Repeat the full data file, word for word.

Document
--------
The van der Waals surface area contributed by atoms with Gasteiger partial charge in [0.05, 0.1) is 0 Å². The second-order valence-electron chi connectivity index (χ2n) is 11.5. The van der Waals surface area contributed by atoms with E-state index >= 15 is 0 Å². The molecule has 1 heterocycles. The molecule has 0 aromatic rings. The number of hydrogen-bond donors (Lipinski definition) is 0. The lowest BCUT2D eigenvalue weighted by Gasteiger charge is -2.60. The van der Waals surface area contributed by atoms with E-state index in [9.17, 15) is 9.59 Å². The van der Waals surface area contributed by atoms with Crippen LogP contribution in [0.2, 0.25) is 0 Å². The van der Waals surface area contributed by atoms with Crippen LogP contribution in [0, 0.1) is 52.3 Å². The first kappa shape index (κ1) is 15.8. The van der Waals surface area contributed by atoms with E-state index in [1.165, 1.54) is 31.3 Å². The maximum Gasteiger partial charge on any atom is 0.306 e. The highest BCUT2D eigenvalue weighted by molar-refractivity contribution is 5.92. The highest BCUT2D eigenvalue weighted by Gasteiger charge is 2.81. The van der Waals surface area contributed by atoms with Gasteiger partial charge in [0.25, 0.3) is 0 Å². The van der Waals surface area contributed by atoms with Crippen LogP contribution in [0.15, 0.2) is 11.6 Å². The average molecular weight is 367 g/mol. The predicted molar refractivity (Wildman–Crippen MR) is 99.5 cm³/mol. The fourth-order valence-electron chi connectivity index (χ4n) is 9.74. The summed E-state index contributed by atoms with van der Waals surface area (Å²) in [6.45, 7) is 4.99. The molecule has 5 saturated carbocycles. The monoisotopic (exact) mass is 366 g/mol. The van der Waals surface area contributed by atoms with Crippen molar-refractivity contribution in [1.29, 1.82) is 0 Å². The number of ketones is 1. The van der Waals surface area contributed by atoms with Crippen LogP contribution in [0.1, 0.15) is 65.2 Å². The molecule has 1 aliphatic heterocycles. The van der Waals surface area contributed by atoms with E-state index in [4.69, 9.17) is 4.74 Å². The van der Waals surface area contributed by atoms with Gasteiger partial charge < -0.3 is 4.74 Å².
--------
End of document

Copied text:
The van der Waals surface area contributed by atoms with Gasteiger partial charge in [0.05, 0.1) is 0 Å². The second-order valence-electron chi connectivity index (χ2n) is 11.5. The van der Waals surface area contributed by atoms with E-state index >= 15 is 0 Å². The molecule has 1 heterocycles. The molecule has 0 aromatic rings. The number of hydrogen-bond donors (Lipinski definition) is 0. The lowest BCUT2D eigenvalue weighted by Gasteiger charge is -2.60. The van der Waals surface area contributed by atoms with E-state index in [9.17, 15) is 9.59 Å². The van der Waals surface area contributed by atoms with Crippen LogP contribution in [0.2, 0.25) is 0 Å². The van der Waals surface area contributed by atoms with Crippen LogP contribution in [0, 0.1) is 52.3 Å². The first kappa shape index (κ1) is 15.8. The van der Waals surface area contributed by atoms with E-state index in [1.165, 1.54) is 31.3 Å². The maximum Gasteiger partial charge on any atom is 0.306 e. The highest BCUT2D eigenvalue weighted by molar-refractivity contribution is 5.92. The highest BCUT2D eigenvalue weighted by Gasteiger charge is 2.81. The van der Waals surface area contributed by atoms with Gasteiger partial charge in [0.25, 0.3) is 0 Å². The van der Waals surface area contributed by atoms with Crippen LogP contribution in [0.15, 0.2) is 11.6 Å². The average molecular weight is 367 g/mol. The predicted molar refractivity (Wildman–Crippen MR) is 99.5 cm³/mol. The fourth-order valence-electron chi connectivity index (χ4n) is 9.74. The summed E-state index contributed by atoms with van der Waals surface area (Å²) in [6.45, 7) is 4.99. The molecule has 5 saturated carbocycles. The monoisotopic (exact) mass is 366 g/mol. The van der Waals surface area contributed by atoms with Crippen molar-refractivity contribution in [1.29, 1.82) is 0 Å². The number of ketones is 1. The van der Waals surface area contributed by atoms with Crippen LogP contribution in [0.1, 0.15) is 65.2 Å². The molecule has 1 aliphatic heterocycles. The van der Waals surface area contributed by atoms with E-state index in [4.69, 9.17) is 4.74 Å². The van der Waals surface area contributed by atoms with Gasteiger partial charge < -0.3 is 4.74 Å².